Alfredo Ramos Martínez was a few weeks shy of 58 when he packed up his studio and, with his wife and daughter, moved from Mexico City to Los Angeles in 1929. He arrived just in time for the epic collapse of the economy. Not surprisingly, the Great Depression is either subtext or frame of reference for much of the art he produced in L.A. before his death almost 17 years later.
At the Pasadena Museum of California Art, "Picturing Mexico: Alfredo Ramos Martínez in California" attempts to come to terms with the work he produced here. The show was organized by guest curator Amy Galpin of the San Diego Museum of Art. (Unfortunately there is no catalog.) The first survey of its kind, it is installed in four thematic sections — "L.A. Stories," "Many Women," "Religious Piety" and "Forever Mexico" — rather than chronologically.
But the exhibition is only partly successful in its aim.
Ramos Martínez gets subtly cast as a subversive artist — not a rabble-rouser like Diego Rivera, David Alfaro Siqueiros and José Clemente Orozco, but a gentler compatriot of those Mexican muralists, who were also painting in the U.S. at the time. His paintings, however, do not sustain the interpretation.
Ramos Martínez painted murals for clients in Los Angeles, Santa Barbara, Victorville, San Francisco, San Diego and Ensenada, the coastal town south of Tijuana. Many murals still exist.
But his easel paintings and drawings are not often seen. "Picturing Mexico" brings together 61 examples. For context, it also includes a small selection of mostly works on paper and a few small sculptures by Jean Charlot, Donal Hord, Henrietta Shore and other Southern California artists.
The best Ramos Martínez works are on paper — specifically, conte crayon drawings and tempera paintings made on newsprint sheets taken from classified ad sections in the Los Angeles Times, the San Francisco Chronicle, the
Perhaps taking a cue from the Cubist collages of Picasso and Georges Braque, which incorporated bits of newspapers, Ramos Martínez also used the found columns of printed text to comment on the imagery he chose to paint on top of it. Take the handsome "Head of a Nun" (1934), her profile capped by the elaborate, folded wimple of her religious order's habit.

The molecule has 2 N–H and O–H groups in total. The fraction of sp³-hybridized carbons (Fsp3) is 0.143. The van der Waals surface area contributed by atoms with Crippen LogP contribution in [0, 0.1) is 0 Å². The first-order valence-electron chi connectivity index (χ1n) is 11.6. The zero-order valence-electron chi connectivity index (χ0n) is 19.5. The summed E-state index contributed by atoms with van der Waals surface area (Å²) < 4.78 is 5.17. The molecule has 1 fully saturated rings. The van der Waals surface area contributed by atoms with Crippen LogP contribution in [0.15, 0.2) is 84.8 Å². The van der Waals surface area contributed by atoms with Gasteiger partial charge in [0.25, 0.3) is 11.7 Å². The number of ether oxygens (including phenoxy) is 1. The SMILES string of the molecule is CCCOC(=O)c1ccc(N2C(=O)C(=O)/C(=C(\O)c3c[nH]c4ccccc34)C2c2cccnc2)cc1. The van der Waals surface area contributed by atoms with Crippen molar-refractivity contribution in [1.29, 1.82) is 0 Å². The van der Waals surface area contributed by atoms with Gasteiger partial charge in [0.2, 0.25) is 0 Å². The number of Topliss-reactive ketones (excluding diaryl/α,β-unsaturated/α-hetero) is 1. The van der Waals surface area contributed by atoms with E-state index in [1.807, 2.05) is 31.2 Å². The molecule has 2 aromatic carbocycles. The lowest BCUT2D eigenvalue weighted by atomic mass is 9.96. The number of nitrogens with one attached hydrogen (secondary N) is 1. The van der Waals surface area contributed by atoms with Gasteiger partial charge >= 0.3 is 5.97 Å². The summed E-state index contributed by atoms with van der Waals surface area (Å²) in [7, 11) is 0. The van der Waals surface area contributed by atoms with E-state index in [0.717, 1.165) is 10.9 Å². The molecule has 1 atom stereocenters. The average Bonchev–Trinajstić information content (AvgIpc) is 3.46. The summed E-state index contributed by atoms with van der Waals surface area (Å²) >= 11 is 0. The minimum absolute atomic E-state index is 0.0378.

Layered against an upraised hand, Ramos Martínez painted the sorrowful, contemplative profile on a page of business news. Tough stories of struggling recovery in credit markets and pleading advertisements searching for capital investments form the environment for a mournful woman whose spiritual journey in life is defined by having taken a vow of poverty.
The drawing's style, executed in black tempera paint with white highlights and pale color washes, is typical of Ramos Martínez's work. Linear geometry, shaded by hatched brushwork, creates the sculptural suggestion of a shallow relief. The figure has the look of an architectural ornament.
Stylized, symmetrical, streamlined, static and elegant in its appeal to timelessness, it is emblematic of Art Deco. The style first emerged in France, flourishing internationally between
Ramos Martínez studied painting at the Academy of Fine Arts in Mexico City, which was structured according to the training protocols of its French predecessor. (He was born in Monterrey, Nueva León, in 1871.) From 1900 to 1910 he worked in Paris.
When he arrived in L.A., the Art Deco style was in full swing — epitomized by the lavish, black-and-gold Richfield Oil Company Building, completed the same year near the corner of Flower and 6th Streets. Back home in Mexico City, meanwhile, construction of the Palace of Fine Arts, long postponed by the Mexican Revolution, was just about to be revived; inside the frothy white meringue of its traditional Beaux Arts shell, a spectacular Art Deco interior spoke to national ambitions for industrial progress.